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Professor Alberto Leon-Garcia (ECE) has collaborated with various partners over the years to develop data-driven predictive models, finding efficiencies in complex systems like road transportation and cybersecurity. His latest project aims to help first responders in Edmonton. (Photo: Matthew Tierney)

ECE professor Alberto Leon-Garcia is working towards a platform that will provide first responders in Edmonton with predictions of emergency-event occurrences in the city. The tool is being developed in collaboration with Edmonton Fire Rescue Services (FRS) and TELUS, through its Data for Good program, to bring about more effective responses and efficient resource allocation.

The occurrence of many emergency events can be predicted because people’s behaviours are predictable, says Leon-Garcia.

“The pulse of the city is driven by people and their activity. And their activity exhibits seasonality.”

The engine of Leon-Garcia’s platform is data driven. Data sets from 11 years of emergency calls provide the time and approximate location of each event as well as the type. The type — such as house fire, medical emergency, traffic accident and a multitude of others — is categorized by a dispatcher following long-standing classification systems.

In addition to this, the new model considers many other spatial and temporal data points.

“For the city of Edmonton, we look at the neighbourhood level, at demographics, land use, transportation capabilities, population density,” says Leon-Garcia. “We consider the timing of the events, how they vary by season, month, day of the week, hour.

“This can allow you to predict the rate of events in the vicinity of each fire station in the next week or month, for example. Right there, that’s a valuable input to resource allocation — how many trucks, how many people you assign and where.”

Data collection is the first stage of model development. Next, the data is refined — that is, removed of errors and standardized, possibly transformed or aggregated. Once the data is in a clean state, researchers must determine which method of data analysis is the most suitable.

“Deep neural networks were not appropriate in this instance,” says Leon-Garcia. “You can try — and we did — but we did not have the volume of data to train a neural network.”

He adds, “You use what’s appropriate and what works. We’re engineers, after all. There are well-established advanced analytics that work well for these types of things.”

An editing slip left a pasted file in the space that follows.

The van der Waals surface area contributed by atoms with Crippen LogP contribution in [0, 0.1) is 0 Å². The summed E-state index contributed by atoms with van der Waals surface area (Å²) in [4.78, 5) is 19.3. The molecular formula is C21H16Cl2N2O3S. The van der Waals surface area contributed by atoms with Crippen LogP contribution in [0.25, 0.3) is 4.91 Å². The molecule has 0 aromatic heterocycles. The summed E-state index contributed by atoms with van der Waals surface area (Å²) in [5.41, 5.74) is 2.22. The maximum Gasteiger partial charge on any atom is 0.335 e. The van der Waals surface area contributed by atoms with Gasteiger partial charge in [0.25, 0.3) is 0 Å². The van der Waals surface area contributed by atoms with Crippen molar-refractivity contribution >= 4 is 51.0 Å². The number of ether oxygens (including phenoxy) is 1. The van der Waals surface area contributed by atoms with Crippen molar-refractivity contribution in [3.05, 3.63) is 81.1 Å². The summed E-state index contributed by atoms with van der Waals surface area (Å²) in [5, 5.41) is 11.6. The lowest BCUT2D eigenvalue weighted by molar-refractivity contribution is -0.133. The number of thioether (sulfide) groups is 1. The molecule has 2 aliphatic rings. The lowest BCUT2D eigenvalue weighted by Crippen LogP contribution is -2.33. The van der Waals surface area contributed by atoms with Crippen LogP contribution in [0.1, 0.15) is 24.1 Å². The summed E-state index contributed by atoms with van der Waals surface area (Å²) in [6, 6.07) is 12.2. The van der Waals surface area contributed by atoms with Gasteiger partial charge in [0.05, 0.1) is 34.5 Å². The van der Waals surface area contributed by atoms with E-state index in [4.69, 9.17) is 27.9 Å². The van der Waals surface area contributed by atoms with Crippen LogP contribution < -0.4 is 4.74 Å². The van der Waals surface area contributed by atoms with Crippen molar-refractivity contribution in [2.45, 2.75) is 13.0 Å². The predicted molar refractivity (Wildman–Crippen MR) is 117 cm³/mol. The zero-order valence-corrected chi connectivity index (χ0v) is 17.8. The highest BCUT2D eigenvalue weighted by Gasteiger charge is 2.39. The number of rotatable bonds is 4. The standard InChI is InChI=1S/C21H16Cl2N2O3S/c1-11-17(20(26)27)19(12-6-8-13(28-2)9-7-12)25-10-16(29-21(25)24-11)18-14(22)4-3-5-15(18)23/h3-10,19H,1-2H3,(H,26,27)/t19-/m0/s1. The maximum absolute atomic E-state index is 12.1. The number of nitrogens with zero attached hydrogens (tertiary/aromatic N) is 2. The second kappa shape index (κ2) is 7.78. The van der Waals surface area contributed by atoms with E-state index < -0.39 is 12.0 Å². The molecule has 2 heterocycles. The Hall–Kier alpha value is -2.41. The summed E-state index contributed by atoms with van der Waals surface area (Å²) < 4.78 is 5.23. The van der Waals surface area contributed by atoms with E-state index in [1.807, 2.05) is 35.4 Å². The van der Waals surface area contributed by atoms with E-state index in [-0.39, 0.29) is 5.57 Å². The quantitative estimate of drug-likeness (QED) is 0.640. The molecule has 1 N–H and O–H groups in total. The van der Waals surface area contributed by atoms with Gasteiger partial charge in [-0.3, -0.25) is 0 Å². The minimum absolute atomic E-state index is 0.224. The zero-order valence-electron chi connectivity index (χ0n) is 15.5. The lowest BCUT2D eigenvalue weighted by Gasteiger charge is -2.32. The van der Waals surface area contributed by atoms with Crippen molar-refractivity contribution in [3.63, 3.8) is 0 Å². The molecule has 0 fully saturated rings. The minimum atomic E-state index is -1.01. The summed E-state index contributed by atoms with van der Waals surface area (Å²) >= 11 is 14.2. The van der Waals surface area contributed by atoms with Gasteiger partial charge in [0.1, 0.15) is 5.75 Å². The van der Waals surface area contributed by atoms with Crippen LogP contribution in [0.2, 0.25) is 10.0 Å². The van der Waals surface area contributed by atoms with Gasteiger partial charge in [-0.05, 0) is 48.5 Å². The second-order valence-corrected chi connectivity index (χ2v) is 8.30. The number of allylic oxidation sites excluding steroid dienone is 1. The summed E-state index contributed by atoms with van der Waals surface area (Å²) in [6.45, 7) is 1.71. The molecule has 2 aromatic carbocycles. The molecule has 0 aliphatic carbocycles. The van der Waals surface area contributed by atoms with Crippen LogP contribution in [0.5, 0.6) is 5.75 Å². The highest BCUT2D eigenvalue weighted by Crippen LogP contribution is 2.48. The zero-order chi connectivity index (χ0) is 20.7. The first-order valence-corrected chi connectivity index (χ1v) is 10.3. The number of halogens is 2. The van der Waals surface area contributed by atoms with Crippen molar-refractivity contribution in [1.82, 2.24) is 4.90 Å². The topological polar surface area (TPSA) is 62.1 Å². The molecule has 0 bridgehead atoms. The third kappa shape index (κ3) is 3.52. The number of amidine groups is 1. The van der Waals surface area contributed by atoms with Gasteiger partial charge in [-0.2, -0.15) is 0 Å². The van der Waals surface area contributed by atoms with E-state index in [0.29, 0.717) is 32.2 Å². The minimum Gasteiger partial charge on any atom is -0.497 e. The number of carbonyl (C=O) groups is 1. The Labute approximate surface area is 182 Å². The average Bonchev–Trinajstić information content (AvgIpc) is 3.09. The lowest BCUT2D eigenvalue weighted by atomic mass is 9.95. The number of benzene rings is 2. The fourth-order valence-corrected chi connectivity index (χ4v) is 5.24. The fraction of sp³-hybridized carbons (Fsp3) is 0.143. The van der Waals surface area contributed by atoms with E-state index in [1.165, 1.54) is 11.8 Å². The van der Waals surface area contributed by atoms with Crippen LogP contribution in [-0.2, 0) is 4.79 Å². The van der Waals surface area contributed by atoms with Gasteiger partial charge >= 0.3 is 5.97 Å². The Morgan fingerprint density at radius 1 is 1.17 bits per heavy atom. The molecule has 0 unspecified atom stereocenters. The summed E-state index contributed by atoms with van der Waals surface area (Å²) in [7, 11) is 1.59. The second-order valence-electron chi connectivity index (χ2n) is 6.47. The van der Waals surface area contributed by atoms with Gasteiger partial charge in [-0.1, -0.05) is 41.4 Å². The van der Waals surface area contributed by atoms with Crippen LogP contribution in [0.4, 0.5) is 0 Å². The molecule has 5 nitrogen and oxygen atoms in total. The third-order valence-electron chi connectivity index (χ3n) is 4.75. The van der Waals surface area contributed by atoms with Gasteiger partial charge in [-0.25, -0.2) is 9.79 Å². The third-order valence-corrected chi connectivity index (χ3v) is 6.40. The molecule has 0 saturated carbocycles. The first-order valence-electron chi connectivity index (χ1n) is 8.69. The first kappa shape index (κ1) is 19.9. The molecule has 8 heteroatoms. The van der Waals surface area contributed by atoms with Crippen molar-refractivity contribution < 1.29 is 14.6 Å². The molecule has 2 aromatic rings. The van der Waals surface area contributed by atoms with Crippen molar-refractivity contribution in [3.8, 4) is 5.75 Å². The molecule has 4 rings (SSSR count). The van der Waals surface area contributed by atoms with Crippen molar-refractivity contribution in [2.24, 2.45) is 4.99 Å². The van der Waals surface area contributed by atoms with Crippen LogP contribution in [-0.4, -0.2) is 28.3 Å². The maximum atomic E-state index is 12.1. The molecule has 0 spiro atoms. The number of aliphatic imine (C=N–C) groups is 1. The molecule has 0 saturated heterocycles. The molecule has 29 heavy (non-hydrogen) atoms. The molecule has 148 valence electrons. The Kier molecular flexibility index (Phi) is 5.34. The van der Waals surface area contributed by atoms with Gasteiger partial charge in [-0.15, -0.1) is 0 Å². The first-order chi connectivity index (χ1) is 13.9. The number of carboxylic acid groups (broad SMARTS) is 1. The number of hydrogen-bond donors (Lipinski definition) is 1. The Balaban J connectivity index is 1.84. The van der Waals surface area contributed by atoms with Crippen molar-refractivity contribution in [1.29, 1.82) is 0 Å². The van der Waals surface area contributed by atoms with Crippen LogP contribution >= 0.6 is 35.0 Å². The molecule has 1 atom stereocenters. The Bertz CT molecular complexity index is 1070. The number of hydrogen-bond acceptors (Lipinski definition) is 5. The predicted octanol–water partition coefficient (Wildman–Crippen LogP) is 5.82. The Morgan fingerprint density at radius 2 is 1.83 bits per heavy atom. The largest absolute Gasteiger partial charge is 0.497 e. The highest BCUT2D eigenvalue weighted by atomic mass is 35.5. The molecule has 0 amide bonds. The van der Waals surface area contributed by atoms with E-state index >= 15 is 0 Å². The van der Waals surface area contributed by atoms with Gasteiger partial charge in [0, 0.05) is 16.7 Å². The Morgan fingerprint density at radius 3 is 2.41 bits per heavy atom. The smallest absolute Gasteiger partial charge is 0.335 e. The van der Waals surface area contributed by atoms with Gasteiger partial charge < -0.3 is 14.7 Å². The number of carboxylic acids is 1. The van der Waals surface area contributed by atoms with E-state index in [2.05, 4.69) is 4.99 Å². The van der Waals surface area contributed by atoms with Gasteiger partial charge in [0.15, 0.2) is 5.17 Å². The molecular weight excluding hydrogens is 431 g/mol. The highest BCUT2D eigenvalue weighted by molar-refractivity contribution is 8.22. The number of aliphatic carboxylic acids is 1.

The data analysis will generate various graphs, heat maps and other tables that display the type and mixture of emergency events considered normal for the time, place and context (for example, the weather) in and around Edmonton.

By following events in real time and comparing them to what is anticipated, anomalies and potential vulnerabilities can be detected.

“For example, one time we noticed that the fire event numbers in a neighbourhood didn’t correspond to the models,” says Leon-Garcia. “It was later confirmed that an arsonist was active during that period.”

Over the years, Leon-Garcia has applied his predictive models to various transportation road systems, including Toronto and the Bay Area. He has also applied his anomaly detection systems to detect faults in networks and cyberattacks.

Each of the partners had existing processes in place for data collection and different expectations. But Leon-Garcia’s approach is to adapt to the partner’s practices.

“You can’t come in and say, ‘I have this neat platform, you have to change the way you do things,’” he says. “It doesn’t work that way. You have to pull together, factor in their long-term goals, their privacy concerns, their flexibility. They generally see the usefulness of the approach, and it’s more a question of how you get from here to there.”

“Professor Leon-Garcia has consistently demonstrated how data streams hold the key to creating smarter, safer cities,” says ECE Chair Professor Deepa Kundur. “His partnership with Edmonton FRS and TELUS has the potential to greatly enhance life-saving initiatives and will, no doubt, serve as a catalyst for future collaborations.”

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